I’m 56 and I’ve lived on a farmlet most of my life and always had tractors and that type of thing.

Is that in the Ellesmere area?

Yes, in the Leeston area. I grew up in Leeston and then we moved to where we are presently now, we have been here for about 51 years, almost my whole life.

How does it feel to live on the family farm for that long?

Good. I used to run cattle and run my joinery business from the farm as well, but I’ve given up the cattle now and just basically sell the grass to dairy farmers and just do my joinery as I get older, because the vintage club takes up quite a bit of my time.

Have you been president since the club restarted in 2010?

No, I was elected vice-president in 2012 and I served one term before I took over as president and have been in the role ever since.

Before the club restarted in 2010, when was it active?

It was active back in the late 1990s for about four or five years and then interest dropped off so it kind of shut down and then, after 2009, when we had this country fair at Leeston to raise money for St John ambulance, it got resurrected again and people have been quite enthusiastic ever since.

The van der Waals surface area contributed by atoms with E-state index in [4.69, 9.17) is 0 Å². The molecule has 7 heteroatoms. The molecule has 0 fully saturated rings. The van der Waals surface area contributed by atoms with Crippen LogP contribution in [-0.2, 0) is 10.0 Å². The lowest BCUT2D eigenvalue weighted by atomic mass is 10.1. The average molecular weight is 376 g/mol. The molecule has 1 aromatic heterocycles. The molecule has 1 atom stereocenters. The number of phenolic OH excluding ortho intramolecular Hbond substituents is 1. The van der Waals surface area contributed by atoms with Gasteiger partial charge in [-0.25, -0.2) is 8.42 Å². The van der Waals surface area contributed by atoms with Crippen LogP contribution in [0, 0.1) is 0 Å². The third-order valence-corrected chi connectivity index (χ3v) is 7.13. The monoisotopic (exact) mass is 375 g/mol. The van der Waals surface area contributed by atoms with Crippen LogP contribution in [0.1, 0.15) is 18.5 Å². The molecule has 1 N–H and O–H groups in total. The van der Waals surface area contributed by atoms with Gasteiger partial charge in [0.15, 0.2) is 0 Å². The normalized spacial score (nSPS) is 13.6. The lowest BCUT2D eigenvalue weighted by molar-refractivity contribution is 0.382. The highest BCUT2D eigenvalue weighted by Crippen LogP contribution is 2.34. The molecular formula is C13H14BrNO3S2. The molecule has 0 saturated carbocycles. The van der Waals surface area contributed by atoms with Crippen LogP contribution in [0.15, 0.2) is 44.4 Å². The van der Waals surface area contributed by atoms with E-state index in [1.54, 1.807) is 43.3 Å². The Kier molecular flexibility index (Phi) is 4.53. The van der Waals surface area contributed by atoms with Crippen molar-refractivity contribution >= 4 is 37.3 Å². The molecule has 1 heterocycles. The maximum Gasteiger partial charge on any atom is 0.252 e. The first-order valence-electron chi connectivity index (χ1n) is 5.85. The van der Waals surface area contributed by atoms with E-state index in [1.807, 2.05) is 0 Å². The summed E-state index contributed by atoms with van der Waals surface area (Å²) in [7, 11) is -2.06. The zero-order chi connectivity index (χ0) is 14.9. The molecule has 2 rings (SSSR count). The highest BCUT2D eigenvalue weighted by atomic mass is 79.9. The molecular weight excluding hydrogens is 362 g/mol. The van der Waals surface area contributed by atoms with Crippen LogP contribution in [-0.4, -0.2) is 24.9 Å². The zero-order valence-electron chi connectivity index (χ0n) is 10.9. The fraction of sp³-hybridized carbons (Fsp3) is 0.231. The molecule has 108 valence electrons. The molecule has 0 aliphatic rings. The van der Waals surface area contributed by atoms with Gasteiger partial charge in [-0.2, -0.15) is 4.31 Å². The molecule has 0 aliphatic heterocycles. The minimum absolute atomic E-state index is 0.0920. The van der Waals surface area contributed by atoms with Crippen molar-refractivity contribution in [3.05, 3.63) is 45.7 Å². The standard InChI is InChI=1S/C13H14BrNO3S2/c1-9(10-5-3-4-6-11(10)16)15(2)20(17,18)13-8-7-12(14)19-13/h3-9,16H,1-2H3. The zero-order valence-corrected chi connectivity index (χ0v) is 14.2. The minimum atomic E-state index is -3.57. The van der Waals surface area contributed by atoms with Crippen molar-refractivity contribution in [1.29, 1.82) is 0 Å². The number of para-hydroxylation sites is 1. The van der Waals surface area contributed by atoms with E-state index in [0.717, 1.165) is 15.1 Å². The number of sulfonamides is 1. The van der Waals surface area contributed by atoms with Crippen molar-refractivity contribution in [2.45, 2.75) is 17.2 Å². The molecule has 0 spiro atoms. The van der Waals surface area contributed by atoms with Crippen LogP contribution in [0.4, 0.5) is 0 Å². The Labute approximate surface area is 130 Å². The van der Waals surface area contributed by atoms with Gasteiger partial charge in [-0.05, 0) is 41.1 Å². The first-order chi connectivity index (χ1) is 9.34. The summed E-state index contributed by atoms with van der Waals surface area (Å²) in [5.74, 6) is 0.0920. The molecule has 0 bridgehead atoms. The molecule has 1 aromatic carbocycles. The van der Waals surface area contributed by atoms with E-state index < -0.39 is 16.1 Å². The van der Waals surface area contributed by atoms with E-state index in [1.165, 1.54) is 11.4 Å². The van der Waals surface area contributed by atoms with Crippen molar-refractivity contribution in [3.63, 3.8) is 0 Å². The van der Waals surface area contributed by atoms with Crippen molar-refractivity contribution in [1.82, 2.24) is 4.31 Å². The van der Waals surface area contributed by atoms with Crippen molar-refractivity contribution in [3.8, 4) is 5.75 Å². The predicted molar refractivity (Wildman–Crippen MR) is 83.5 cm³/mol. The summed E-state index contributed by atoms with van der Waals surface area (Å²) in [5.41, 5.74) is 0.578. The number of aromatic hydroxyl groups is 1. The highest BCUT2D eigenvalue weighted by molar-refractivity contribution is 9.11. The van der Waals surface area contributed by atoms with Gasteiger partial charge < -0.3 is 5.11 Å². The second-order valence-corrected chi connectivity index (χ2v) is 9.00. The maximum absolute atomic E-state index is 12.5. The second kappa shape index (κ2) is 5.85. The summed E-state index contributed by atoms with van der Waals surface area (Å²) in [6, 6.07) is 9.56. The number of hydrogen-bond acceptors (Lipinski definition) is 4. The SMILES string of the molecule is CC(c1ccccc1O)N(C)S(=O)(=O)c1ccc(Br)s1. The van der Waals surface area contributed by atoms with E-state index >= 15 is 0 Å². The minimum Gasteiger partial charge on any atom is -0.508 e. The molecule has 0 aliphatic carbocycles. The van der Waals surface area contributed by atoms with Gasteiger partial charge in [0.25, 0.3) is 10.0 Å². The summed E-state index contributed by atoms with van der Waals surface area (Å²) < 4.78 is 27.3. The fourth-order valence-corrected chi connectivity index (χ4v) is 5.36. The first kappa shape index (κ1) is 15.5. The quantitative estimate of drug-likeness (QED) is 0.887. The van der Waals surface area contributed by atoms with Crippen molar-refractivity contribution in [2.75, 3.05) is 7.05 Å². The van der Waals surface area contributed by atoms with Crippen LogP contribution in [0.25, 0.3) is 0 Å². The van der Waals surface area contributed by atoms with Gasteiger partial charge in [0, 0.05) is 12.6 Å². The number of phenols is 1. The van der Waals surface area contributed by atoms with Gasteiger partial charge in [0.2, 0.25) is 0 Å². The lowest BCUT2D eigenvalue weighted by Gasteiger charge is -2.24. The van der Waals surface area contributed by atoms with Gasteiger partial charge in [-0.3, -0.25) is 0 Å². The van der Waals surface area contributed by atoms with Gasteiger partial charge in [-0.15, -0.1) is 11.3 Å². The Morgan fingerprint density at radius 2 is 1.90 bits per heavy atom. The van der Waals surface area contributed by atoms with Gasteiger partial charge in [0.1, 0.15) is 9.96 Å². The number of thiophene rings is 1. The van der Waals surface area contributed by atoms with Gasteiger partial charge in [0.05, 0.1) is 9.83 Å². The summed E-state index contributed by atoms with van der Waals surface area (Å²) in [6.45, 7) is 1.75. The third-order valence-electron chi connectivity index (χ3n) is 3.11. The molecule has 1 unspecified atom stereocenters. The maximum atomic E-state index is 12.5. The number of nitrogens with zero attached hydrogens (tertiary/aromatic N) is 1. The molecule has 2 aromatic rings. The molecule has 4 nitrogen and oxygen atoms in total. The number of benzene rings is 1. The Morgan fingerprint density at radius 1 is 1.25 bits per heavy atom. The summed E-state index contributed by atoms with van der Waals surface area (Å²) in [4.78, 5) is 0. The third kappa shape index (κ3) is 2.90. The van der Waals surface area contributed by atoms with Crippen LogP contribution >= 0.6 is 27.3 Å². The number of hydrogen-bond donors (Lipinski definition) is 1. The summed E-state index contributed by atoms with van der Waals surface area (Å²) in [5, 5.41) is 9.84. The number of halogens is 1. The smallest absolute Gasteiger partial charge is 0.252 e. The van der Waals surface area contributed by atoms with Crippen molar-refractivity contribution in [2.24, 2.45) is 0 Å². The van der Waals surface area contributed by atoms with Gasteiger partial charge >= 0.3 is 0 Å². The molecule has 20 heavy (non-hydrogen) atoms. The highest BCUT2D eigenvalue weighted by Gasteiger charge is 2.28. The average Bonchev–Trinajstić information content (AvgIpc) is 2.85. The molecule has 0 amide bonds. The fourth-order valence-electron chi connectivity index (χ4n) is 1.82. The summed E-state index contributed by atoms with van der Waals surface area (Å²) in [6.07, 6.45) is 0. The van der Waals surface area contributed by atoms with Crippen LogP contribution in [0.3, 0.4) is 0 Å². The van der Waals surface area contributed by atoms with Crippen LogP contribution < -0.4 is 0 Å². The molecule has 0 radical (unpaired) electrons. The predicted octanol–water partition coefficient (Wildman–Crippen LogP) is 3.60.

Does it hold a lot of events?

We help out with promotions for other clubs and stuff like that. Also, we do fundraisers, we have done some for St John ambulance, the fire brigade and of course this fair is a fundraiser for Abbeyfield Ellesmere (a housing complex for elderly people which is being built).

What made them stand out as a good cause to raise funds for?

It’s the first Abbeyfield to be built in the Selwyn district and it has been eight and a half years in the planning. The chairman of their committee, Bruce Cochrane, is actually a member of our club. We just decided to help them out because we know they have got enough money to build the building but they haven’t got enough for the chattels and things like that, so we have raised some money through a raffle and now we are going to run this fair for them. So it’s just basically to help the community out.

Is being a joiner quite helpful in general when it comes to doing up heritage items?

Yes, so you can make your own windows and doors and cabinets and things like that. I have made other windows for other people’s whares and
helped them renew their ones. Some of them were older whares and we have recladded them and done the whole lot from scratch again.

Within the vintage club are there a lot of people who have got different skills which are quite helpful when it comes to repairing each other’s machinery and things that might need a bit of tender love and care?